I was sent to Lackland Air Force Base in San Antonio, Texas, for Basic Training, and then to Keesler Air force Base in Biloxi, Mississippi, for computer technical training. I spent 42 weeks there on the Gulf coast before I was transferred to Westover Air Force Base in Chicopee, Massachusetts, just 60 miles from home. I spent the last three years of my Air Force career at Westover. I often drove home to Jaffrey on weekends and, occasionally, one of my friends from my squadron would go with me. One of them, George Tyler, from New Mexico, became my brother-in-law in 1969 after courting my sister, Patty, for a couple of years.

My interest in broadcasting continued, so when i was discharged from the Air Force in August, 1968, I signed up for school at DeVry Technical Institute in Chicago hoping to combine my technical training from the Air Force with a job in radio or television. Upon graduation from DeVry i passed the test for the FCC First Class license and was hired at WCIU-TV, channel 26, in Chicago, working on audio production for the station. One of the highlights was the evening I was assigned to do the audio for the Marty Faye Show where Tony Bennett was the guest. I was proud of the audio on the program and wish i had a recording from the show as the mix of Tony with the piano sounded wonderful!

After a year at channel 26, I heard of an opening in the television department at Northeastern Illinois University there in Chicago. It offered much better pay and hours, so i applied for the position and was hired. By coincidence, I started working on August 10, 1971, exactly three years after my Air Force career ended. I enjoyed the job and enjoyed working on student projects and classes doing mostly audio for TV productions. There was a closed circuit student radio station at Northeastern and I got involved with them as well.

The university was in the process of building a new classroom building which was to include a well equipped audio studio and i was chosen to select the equipment for the studio. Also, the students at the radio station wanted the university to apply for a low power FM license. I ended up being the one who completed the application for the license. In the summer of 1974 the audio studio in the new building was finished and I was moved from the TV crew to the studio, referred to as the ARF, Audio Recording Facility, to do audio production there. Also, the FM license for the university was approved by the Federal Communications Commission, and on July 24, 1974, WZRD, 88.3 FM, Chicago, signed on the air! I was very busy with my work in the ARF and at WZRD, and I loved it!

On October 20,1976, I met Bill Choisser at a meeting of the Chicago FM Club, the ham radio club where I was a member and Secretary. Bill and I became good friends and found that besides being licensed ham radio operators we had many other common interests, and one of them was radio broadcasting. He had worked at several college stations and a few commercial stations in Illinois and New Mexico. On January 1, 1977, he became my roommate when he moved into my apartment at Foster and Kimball Avenues in Chicago. Later, in May, we moved together to a larger split-level apartment in Des Plaines. It was convenient for both of us, as he worked for the Federal Aviation Administration at O'Hare Airport a few miles away and it was an easy commute for me to Northeastern. Over time we became more than roommates, we became life partners.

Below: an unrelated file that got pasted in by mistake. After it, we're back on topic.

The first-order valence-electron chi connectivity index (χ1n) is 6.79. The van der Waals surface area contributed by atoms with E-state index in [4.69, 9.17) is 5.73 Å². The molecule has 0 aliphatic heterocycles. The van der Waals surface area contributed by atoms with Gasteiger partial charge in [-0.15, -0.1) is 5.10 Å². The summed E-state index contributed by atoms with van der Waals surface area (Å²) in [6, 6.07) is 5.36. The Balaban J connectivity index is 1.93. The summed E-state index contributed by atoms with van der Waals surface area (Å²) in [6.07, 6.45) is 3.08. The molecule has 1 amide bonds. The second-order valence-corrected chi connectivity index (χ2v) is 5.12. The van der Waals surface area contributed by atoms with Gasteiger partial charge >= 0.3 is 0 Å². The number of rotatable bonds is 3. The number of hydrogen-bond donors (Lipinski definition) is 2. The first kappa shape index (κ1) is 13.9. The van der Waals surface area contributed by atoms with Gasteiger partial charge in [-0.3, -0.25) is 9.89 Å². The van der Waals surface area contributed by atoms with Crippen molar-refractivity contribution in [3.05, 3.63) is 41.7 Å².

As time progressed, with the snow blowing by and the temperature near zero, we got talking about a move to a warmer location, mainly somewhere on the west coast. Seattle and Portland were too rainy, Los Angeles was too smoggy and San Diego was all military based and not appealing to us, so we decided on San Francisco! We took a weekend trip to San Francisco over President's Day weekend in February and fell in love with the city. In March we went back, looking for employment, and in two days Bill was hired as an electrical design engineer at Glumac and Associates. We went apartment hunting and found a nice place on Gardenside Drive up near Twin Peaks.

We returned to Chicago and both gave our two week notices. For me, it was going to be a big move, leaving the ARF and WZRD with no job lined up. On Easter Sunday, 1978, we headed west with all of our belongings in our U-Haul truck along with three students from Northeastern in a separate car. We arrived on April 18 as San Francisco celebrated the anniversary of the 1906 earthquake and fire. I still remember a comment from one of our friends when they saw our new apartment, "You're going to live here?" Yes, we had a wide view of downtown San Francisco, Oakland and the Bay from our living room window. It was beautiful!